North Carolina is one of three states being carefully watched by national supporters of raise the age. A similar measure in Missouri has died, while one in Texas is apparently teetering on the edge of failure.
Supporters of raising the age of criminal responsibility in North Carolina are optimistic as legislation heads to the Senate after a 104-8 approval vote in the General Assembly.
The overwhelming vote Wednesday is a major step in the last state that still automatically charges 16-year-olds as adults, no matter the crime.
The bill calls for youth to be charged as juveniles until they reach 18, although there are provisions allowing prosecutors and victims to ask a judge to refer the most serious cases to adult court.
“We were expecting it would pass, but I never expected nearly that many votes,” said Rep. Duane Hall, a Democrat, who has introduced similar measures in previous years, only to see them fall short. “This gives us great bargaining power when it goes to the Senate, and it also shows just how much support is out there in each district.”
If the Senate passes the bill without making any changes, it will become law. If changes are made, the two houses would have to reconcile their bills and then each would need a final vote. The Senate vote is expected next week.
The measure has broad support from both conservative and liberal groups and was boosted by the strong support of state Supreme Court Chief Justice Mark Martin.
While North Carolina supporters are buoyed by the vote, a similar measure in Missouri has failed and is stalemated in Texas.
They are two of only six states that automatically charge 17-year-olds in adult court.
The Texas House of Representatives did pass a raise the age bill in April. Lawmakers said it also had broad, bipartisan support in the Senate. But state Sen. John Whitmire, the Democratic chair of the Senate Criminal Justice Committee, opposed the measure and refused to let it come to a vote.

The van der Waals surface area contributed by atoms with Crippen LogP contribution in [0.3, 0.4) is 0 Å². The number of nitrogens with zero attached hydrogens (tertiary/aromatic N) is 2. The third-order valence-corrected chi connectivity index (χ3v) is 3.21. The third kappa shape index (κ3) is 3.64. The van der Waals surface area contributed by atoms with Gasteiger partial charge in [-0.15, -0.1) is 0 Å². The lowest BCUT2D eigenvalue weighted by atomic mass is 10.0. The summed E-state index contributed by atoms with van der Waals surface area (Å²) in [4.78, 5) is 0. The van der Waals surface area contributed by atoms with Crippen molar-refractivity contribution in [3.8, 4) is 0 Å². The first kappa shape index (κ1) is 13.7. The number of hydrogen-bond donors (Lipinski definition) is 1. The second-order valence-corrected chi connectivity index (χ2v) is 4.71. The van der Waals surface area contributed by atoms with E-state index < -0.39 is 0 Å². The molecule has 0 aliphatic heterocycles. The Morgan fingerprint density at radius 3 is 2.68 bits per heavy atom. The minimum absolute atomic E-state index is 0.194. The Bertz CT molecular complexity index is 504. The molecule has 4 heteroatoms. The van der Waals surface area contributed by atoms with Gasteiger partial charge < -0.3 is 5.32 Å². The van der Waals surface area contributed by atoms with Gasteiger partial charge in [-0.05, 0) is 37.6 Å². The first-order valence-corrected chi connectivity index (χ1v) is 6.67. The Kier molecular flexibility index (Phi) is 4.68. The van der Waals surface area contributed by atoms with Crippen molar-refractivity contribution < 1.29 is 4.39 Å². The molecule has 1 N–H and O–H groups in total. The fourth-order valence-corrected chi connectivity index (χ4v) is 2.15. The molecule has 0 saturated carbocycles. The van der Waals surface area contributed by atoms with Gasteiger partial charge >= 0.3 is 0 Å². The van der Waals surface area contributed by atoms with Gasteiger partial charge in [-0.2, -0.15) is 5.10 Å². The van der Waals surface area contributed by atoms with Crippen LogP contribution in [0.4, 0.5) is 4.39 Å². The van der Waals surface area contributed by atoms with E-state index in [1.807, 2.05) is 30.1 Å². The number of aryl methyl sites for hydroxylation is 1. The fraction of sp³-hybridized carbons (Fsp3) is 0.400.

Whitmire did not return several phone calls seeking comment.
Texas Rep. Gene Wu, a Democratic sponsor of the bill, has been pushing for a vote, but an aide said earlier this week that it won’t happen this year. Texas’ legislature won’t meet again until 2019. Some Texas media have also reported on the bill’s apparent demise.
Today, Wu said his aide misspoke and that the fight is not over. If Whitmire’s panel does not act by Wednesday, the measure dies without a vote.
“The Senate’s position on this bill is simply bizarre. The House has had a plan to make it work for several sessions now and has done interim study after interim study that says Texas should change the age to 18,” Wu said.
“We have watched state after state implement this very law with no problems while the Texas Senate has stalled. There still time to save raise the age, but the Senate needs to act now.”
In Missouri, the measure never came close to passing before the legislative session ended Friday. Democrats and Republicans supported the bill, but the state has seen an unprecedented number of filibusters and infighting this year, supporters said.
“It’s been the most difficult year I’ve seen; we never got any energy to move the bill,” said Bill Foster, chief of staff for the bill’s sponsor, Republican Sen. Wayne Wallingford. “It had a really high fiscal note, and that really hurt, of course. The note was higher than it should be, because we’ve seen in other states that the costs don’t go up.
“We still have people who want to put kids into adult courts, and that’s just a bad idea,” Foster said. “We’ll keep trying to get this passed next year.”
This story has been updated.
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